The Olympic Flame hoax of 1956
It’s 2020 and the Olympics were supposed to be back, now put back a year, Japan having the dubious honour of draining their economy and building white elephants which deliver little in the way of a sport’s legacy. One of the highlights, for me the only one, is the torch relay, which takes a burning torch all the way from Olympus to the host city.
In 1956 it was Australia’s turn to host the event and the torch was making its way from Cairns to the host city, Melbourne, via Sydney. The procession was not without its drama. Runners suffered from the heat of the sun, torrential rains threatened to extinguish the flame, and the torch was dropped and broken in Lismore. On November 18, the mayor of Sydney, Pat Hills, was due to receive the flame from cross-country running champion, Harry Dillon, make a short speech and then pass it on to another runner, Bert Button.
A crowd of around 30,000 lined the streets to see the torch’s arrival, the press was out in force, photographers and cameramen at the ready. At 9.30am the runner, a young man bizarrely dressed in grey trousers with a white shirt and tie, made his appearance, holding the torch aloft. The police shepherded him towards the mayor and the athlete thrust the torch into the hands of Hills.
It was at that point that Hills realised something was amiss. His hands were sticky from paint that had come from the handle of the supposed torch. On closer inspection, he found that what he was holding was a chair leg with a tin attached to the top and a pair of underpants ablaze, doused in flammable material. By this time the runner had melted into the crowd. Regaining his composure, the mayor addressed the crowd with these words; “that was a trial run. Our friends from the university think things like this are funny. It was a hoax by somebody. I hope you are enjoying the joke”.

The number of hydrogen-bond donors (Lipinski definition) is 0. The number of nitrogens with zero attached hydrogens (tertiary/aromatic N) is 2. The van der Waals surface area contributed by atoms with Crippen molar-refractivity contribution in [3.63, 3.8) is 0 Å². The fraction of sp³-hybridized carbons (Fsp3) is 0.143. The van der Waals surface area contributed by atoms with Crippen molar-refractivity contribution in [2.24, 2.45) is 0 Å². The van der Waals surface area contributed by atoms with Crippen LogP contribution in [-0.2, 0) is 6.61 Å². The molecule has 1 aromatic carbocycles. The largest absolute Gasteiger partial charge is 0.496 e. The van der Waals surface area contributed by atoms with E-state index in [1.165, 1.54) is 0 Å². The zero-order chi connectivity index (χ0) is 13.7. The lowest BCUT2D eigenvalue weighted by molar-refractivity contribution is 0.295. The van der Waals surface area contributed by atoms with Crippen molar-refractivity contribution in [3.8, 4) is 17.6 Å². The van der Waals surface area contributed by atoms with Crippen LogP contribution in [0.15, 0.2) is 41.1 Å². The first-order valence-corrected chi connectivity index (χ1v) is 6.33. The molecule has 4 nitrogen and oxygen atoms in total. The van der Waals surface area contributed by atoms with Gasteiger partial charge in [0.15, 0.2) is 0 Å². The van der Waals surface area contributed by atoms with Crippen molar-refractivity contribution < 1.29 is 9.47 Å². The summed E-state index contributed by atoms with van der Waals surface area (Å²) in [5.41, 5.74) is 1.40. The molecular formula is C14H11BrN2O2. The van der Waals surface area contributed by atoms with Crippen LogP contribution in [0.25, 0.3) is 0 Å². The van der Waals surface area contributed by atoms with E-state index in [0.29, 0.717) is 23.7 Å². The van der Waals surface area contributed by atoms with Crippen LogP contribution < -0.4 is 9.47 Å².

The mayor may have not been fazed by the prank, but the crowd turned ugly and surged forward. Women began screaming, fearing for the safety of their children and order was only restored when the police cleared a path down which Dillon ran at 9.40. Hills accepted the torch for a second time, made his prepared speech and passed it on to Button he went on his way.
The name of the prankster, Barry Larkin, a veterinary student at St. Johns College at Sydney University, was not made public until several years later but when he got back to the college, he was treated like a conquering hero. Even the college’s rector shook him by the hand and congratulated him. Larkin wasn’t supposed to be the bearer of blazing underwear. One of his co-conspirators, dressed in conventional athletic wear, panicked at the last minute and Larkin stepped into the breach. Hence the tie.
There was a serious message behind the prank, a protest against the origins of the original torch relay that was a feature of the 1936 games in Berlin. As to the ersatz torch, it was taken to a reception at the Town Hall and then found its way into the possession of one John Lawler, who had been following the procession by car. He kept it under his bed, as you do, until it got thrown out during a spring clean.
When Sydney hosted the games in 2000, the papers were full of accounts of Larkin’s shenanigans and although there were several attempts to disrupt that procession, enhanced security saw them come to naught.
If you enjoyed this, why not try Fifty Scams and Hoaxes by Martin Fone.